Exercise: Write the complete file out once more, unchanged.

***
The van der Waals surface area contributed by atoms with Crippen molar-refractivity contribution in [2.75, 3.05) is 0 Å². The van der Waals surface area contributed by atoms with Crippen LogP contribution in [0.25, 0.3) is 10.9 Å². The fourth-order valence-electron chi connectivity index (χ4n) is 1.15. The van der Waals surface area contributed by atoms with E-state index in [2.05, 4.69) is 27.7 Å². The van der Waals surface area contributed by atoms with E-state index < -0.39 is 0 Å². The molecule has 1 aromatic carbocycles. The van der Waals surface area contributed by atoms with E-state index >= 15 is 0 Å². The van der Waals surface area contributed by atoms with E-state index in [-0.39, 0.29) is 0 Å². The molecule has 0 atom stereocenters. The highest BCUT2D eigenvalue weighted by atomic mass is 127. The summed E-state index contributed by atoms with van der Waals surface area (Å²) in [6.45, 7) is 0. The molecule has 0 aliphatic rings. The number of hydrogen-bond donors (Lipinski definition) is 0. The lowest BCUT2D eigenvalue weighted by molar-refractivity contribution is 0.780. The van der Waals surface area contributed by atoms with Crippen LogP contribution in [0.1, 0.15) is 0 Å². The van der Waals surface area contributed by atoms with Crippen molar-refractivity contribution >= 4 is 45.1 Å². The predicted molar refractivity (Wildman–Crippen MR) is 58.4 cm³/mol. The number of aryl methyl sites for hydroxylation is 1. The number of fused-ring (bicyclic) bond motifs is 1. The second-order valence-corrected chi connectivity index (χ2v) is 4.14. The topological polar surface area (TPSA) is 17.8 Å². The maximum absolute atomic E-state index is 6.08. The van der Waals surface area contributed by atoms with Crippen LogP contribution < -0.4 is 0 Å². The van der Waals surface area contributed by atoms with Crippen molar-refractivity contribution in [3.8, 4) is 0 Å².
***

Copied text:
The van der Waals surface area contributed by atoms with Crippen molar-refractivity contribution in [2.75, 3.05) is 0 Å². The van der Waals surface area contributed by atoms with Crippen LogP contribution in [0.25, 0.3) is 10.9 Å². The fourth-order valence-electron chi connectivity index (χ4n) is 1.15. The van der Waals surface area contributed by atoms with E-state index in [2.05, 4.69) is 27.7 Å². The van der Waals surface area contributed by atoms with E-state index < -0.39 is 0 Å². The molecule has 1 aromatic carbocycles. The van der Waals surface area contributed by atoms with E-state index >= 15 is 0 Å². The van der Waals surface area contributed by atoms with E-state index in [-0.39, 0.29) is 0 Å². The molecule has 0 atom stereocenters. The highest BCUT2D eigenvalue weighted by atomic mass is 127. The summed E-state index contributed by atoms with van der Waals surface area (Å²) in [6.45, 7) is 0. The molecule has 0 aliphatic rings. The number of hydrogen-bond donors (Lipinski definition) is 0. The lowest BCUT2D eigenvalue weighted by molar-refractivity contribution is 0.780. The van der Waals surface area contributed by atoms with Crippen LogP contribution in [0.1, 0.15) is 0 Å². The van der Waals surface area contributed by atoms with Crippen molar-refractivity contribution >= 4 is 45.1 Å². The predicted molar refractivity (Wildman–Crippen MR) is 58.4 cm³/mol. The number of aryl methyl sites for hydroxylation is 1. The number of fused-ring (bicyclic) bond motifs is 1. The second-order valence-corrected chi connectivity index (χ2v) is 4.14. The topological polar surface area (TPSA) is 17.8 Å². The maximum absolute atomic E-state index is 6.08. The van der Waals surface area contributed by atoms with Crippen LogP contribution < -0.4 is 0 Å². The van der Waals surface area contributed by atoms with Crippen molar-refractivity contribution in [3.8, 4) is 0 Å².